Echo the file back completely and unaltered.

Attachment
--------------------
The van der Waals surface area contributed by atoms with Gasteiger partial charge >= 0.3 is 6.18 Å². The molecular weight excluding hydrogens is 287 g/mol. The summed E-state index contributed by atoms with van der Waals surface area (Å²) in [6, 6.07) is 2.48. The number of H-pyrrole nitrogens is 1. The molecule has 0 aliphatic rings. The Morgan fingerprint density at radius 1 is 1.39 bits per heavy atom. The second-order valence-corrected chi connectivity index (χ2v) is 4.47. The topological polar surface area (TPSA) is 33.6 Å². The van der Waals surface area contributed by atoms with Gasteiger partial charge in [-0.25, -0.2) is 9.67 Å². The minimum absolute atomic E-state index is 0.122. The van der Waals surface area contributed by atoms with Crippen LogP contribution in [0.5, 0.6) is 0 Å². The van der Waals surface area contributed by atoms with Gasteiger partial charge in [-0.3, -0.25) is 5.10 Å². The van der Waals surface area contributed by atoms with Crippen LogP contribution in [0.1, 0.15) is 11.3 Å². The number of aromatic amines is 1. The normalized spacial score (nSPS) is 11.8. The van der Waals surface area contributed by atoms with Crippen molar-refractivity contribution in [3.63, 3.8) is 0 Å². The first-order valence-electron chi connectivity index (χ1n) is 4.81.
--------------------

The van der Waals surface area contributed by atoms with Gasteiger partial charge >= 0.3 is 6.18 Å². The molecular weight excluding hydrogens is 287 g/mol. The summed E-state index contributed by atoms with van der Waals surface area (Å²) in [6, 6.07) is 2.48. The number of H-pyrrole nitrogens is 1. The molecule has 0 aliphatic rings. The Morgan fingerprint density at radius 1 is 1.39 bits per heavy atom. The second-order valence-corrected chi connectivity index (χ2v) is 4.47. The topological polar surface area (TPSA) is 33.6 Å². The van der Waals surface area contributed by atoms with Gasteiger partial charge in [-0.25, -0.2) is 9.67 Å². The minimum absolute atomic E-state index is 0.122. The van der Waals surface area contributed by atoms with Crippen LogP contribution in [0.5, 0.6) is 0 Å². The van der Waals surface area contributed by atoms with Gasteiger partial charge in [-0.3, -0.25) is 5.10 Å². The van der Waals surface area contributed by atoms with Crippen LogP contribution in [0.1, 0.15) is 11.3 Å². The number of aromatic amines is 1. The normalized spacial score (nSPS) is 11.8. The van der Waals surface area contributed by atoms with Crippen molar-refractivity contribution in [3.63, 3.8) is 0 Å². The first-order valence-electron chi connectivity index (χ1n) is 4.81.